• Posted October 2, 2017 at 2:39 pm | Permalink

      The fallacy of wind turbines is revealed with simple arithmetic.

      5 mW wind turbine, avg output 1/3 nameplate, 20 yr life, electricity @ wholesale 3 cents per kwh produces $8.8E6.
      Installed cost @ $1.7E6/mW = $8.5E6. Add the cost of standby CCGT for low wind periods. Add the cost of land lease, maintenance, administration.

      Solar voltaic and solar thermal are even worse.

      The dollar relation is a proxy for energy relation. Bottom line, the energy consumed to design, manufacture, install, maintain and administer renewables exceeds the energy they produce in their lifetime.

      Without the energy provided by other sources these renewables could not exist.

      Besides that, there is the issue of bird kills with both wind turbines and solar thermal and the rare earths used in the permanent magnets of efficient generators.

      CO2 does not, never has, and never will have a significant effect on climate. But something else that humanity is doing does. Discover what does cause climate change (98% match with measured 1895-2015) at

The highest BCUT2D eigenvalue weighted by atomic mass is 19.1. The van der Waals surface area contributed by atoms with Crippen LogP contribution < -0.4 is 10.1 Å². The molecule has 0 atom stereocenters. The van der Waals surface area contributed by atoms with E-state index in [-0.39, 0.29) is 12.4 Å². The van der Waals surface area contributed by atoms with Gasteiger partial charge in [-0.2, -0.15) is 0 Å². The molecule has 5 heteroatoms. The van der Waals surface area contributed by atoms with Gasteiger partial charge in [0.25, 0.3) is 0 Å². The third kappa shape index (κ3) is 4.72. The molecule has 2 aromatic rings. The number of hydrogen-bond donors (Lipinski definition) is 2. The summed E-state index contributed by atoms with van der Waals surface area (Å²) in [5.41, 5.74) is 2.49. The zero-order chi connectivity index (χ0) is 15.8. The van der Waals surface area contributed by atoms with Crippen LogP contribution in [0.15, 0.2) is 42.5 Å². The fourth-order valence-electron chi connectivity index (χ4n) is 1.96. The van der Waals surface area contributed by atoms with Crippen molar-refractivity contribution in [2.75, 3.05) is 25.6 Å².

• Bob Meinetz
        Posted October 3, 2017 at 1:22 am | Permalink

        Dan, why would anyone assign credence to a claim “CO2 does not…have a significant effect on climate” coming from someone with no formal training in geophysics or climatology?

        • Posted October 3, 2017 at 1:15 pm | Permalink

          They would assign credence because they had read and understood my blog/analysis (link above) and were aware of my engineering science skill and independent research on the subject. They might also be aware that geophysics does not provide an adequate skill set and that climatology ‘experts’ made bogus assumptions and exhibited an ‘epic fail’ in predicting the average global temperature trend as exhibited here and elsewhere.

  3. Bob Meinetz
    Posted October 2, 2017 at 11:45 am | Permalink

    Michael, with your exclusion of the word “nuclear” from all but the first sentence of your article duly noted: if carbon-free nuclear predominates over coal, your claim electricity would be more expensive and dirtier are simply wrong, even with some coal in the mix.

    That EDF is supported by Chevron, Exxon-Mobil, and Transcanada in its methane research is well-known; what’s not well-known is what portion of the $6 million in payments to EDF has been designated to help eliminate nuclear to benefit natural gas revenue for the three companies. What’s your estimate?